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The share of U.S. government debt belonging to China has dropped below $1 trillion — the lowest level in 12 years. China has been a big buyer of U.S. debt. So what’s behind the change?
China’s economy has slowed down considerably in recent months.
“You’ve had entire sectors of the economy effectively grind to a halt,” said Gennadiy Goldberg of TD Securities.
Now, Goldberg said, China is shedding U.S. Treasurys to defend its own currency, the yuan, which has lost value as the dollar has become stronger.
“What China wants to do is actually manage some of the pace of that depreciation. One of the ways that they do it is by selling the dollars and buying yuan.”
The retreat of one of the largest buyers of U.S. Treasurys could bolster the Federal Reserve’s efforts to push interest rates higher to cool the economy, Goldberg added. But it may also lead to tighter financial conditions than Fed policymakers want.
Moving away from the dollar isn’t easy, though.
“The fundamental issue is what do you do with a trillion dollars? There just aren’t a lot of markets into which you can safely put a trillion dollars,” said David Dollar of the Brookings Institution’s China Center.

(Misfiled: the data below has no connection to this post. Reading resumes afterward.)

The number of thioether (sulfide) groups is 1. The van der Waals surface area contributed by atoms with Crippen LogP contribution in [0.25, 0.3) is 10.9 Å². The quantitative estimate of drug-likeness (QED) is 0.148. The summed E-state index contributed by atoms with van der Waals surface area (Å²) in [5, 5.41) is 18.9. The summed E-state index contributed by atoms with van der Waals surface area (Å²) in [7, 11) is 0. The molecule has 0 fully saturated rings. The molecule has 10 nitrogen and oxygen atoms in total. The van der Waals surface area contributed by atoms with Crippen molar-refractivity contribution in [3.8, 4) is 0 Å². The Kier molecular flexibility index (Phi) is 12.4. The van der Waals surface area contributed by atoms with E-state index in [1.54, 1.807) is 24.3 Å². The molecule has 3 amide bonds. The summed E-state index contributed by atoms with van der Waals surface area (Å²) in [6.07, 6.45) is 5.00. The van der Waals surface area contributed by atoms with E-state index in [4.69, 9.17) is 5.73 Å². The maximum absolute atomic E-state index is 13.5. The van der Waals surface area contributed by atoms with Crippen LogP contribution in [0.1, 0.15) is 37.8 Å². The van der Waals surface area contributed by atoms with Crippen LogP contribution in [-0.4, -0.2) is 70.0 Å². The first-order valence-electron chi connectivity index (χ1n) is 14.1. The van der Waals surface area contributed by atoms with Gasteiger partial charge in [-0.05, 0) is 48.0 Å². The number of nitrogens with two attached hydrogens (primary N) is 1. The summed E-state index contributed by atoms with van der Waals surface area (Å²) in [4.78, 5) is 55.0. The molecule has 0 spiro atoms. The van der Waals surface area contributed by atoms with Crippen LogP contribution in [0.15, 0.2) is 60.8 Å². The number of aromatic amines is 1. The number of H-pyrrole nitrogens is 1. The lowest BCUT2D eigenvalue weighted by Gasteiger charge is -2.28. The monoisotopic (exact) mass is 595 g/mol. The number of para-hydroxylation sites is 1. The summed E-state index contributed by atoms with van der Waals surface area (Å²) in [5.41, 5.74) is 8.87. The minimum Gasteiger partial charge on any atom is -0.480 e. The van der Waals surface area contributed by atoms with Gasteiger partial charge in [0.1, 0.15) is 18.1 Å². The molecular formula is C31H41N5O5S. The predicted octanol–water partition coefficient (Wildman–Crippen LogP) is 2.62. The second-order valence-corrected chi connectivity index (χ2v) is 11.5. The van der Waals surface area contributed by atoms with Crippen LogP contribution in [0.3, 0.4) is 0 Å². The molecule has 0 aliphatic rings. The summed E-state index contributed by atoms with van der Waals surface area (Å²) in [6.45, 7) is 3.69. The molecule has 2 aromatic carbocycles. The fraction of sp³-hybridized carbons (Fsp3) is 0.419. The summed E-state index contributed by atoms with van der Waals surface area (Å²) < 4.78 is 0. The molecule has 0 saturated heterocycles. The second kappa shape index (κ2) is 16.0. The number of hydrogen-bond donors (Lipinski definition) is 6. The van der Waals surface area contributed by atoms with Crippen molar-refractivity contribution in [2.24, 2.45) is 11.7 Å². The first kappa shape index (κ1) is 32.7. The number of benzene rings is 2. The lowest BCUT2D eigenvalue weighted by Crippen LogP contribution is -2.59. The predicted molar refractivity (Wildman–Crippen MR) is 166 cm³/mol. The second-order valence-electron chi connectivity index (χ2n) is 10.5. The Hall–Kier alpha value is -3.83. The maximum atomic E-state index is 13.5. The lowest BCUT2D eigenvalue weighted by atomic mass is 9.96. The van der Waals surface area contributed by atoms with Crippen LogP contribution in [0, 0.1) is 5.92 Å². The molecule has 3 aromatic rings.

According to Dollar, a big reason for China’s shift comes down to politics. “They’re unhappy with the way the U.S. keeps using financial sanctions around the world.”
Such as excluding many Russian banks from the SWIFT international payment system shortly after Russia’s invasion of Ukraine, per Thomas Hogan of the American Institute for Economic Research.
“That was a major wake-up call for China and other nations that might not be aligned with the United States in Europe politically,” he said. “They realize that the SWIFT system could be used as a political weapon to harm them economically.”
Hogan expects the move away from U.S. debt will be slow and steady. After all, China won’t want to harm the sizable investment it still has.
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